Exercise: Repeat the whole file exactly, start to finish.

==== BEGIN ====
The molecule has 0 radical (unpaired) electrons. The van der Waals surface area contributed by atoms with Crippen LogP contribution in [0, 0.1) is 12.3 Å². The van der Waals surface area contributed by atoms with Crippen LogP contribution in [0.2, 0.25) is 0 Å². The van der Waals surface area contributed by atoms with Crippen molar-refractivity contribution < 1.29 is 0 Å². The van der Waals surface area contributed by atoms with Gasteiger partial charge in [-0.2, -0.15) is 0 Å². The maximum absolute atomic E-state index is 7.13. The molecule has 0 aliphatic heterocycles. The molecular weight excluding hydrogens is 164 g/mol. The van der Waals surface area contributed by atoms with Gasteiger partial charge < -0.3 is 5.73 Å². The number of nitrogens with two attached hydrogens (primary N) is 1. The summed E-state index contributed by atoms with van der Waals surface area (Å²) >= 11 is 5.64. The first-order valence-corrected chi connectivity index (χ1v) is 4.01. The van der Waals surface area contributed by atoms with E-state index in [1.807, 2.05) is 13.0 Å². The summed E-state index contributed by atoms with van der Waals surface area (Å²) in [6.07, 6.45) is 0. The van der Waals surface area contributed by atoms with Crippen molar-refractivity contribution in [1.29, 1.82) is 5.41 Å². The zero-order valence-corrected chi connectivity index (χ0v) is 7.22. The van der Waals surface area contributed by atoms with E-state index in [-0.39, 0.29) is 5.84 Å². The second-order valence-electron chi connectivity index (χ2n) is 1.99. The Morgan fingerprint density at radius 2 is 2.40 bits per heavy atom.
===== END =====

The molecule has 0 radical (unpaired) electrons. The van der Waals surface area contributed by atoms with Crippen LogP contribution in [0, 0.1) is 12.3 Å². The van der Waals surface area contributed by atoms with Crippen LogP contribution in [0.2, 0.25) is 0 Å². The van der Waals surface area contributed by atoms with Crippen molar-refractivity contribution < 1.29 is 0 Å². The van der Waals surface area contributed by atoms with Gasteiger partial charge in [-0.2, -0.15) is 0 Å². The maximum absolute atomic E-state index is 7.13. The molecule has 0 aliphatic heterocycles. The molecular weight excluding hydrogens is 164 g/mol. The van der Waals surface area contributed by atoms with Gasteiger partial charge < -0.3 is 5.73 Å². The number of nitrogens with two attached hydrogens (primary N) is 1. The summed E-state index contributed by atoms with van der Waals surface area (Å²) >= 11 is 5.64. The first-order valence-corrected chi connectivity index (χ1v) is 4.01. The van der Waals surface area contributed by atoms with E-state index in [1.807, 2.05) is 13.0 Å². The summed E-state index contributed by atoms with van der Waals surface area (Å²) in [6.07, 6.45) is 0. The van der Waals surface area contributed by atoms with Crippen molar-refractivity contribution in [1.29, 1.82) is 5.41 Å². The zero-order valence-corrected chi connectivity index (χ0v) is 7.22. The van der Waals surface area contributed by atoms with E-state index in [-0.39, 0.29) is 5.84 Å². The second-order valence-electron chi connectivity index (χ2n) is 1.99. The Morgan fingerprint density at radius 2 is 2.40 bits per heavy atom.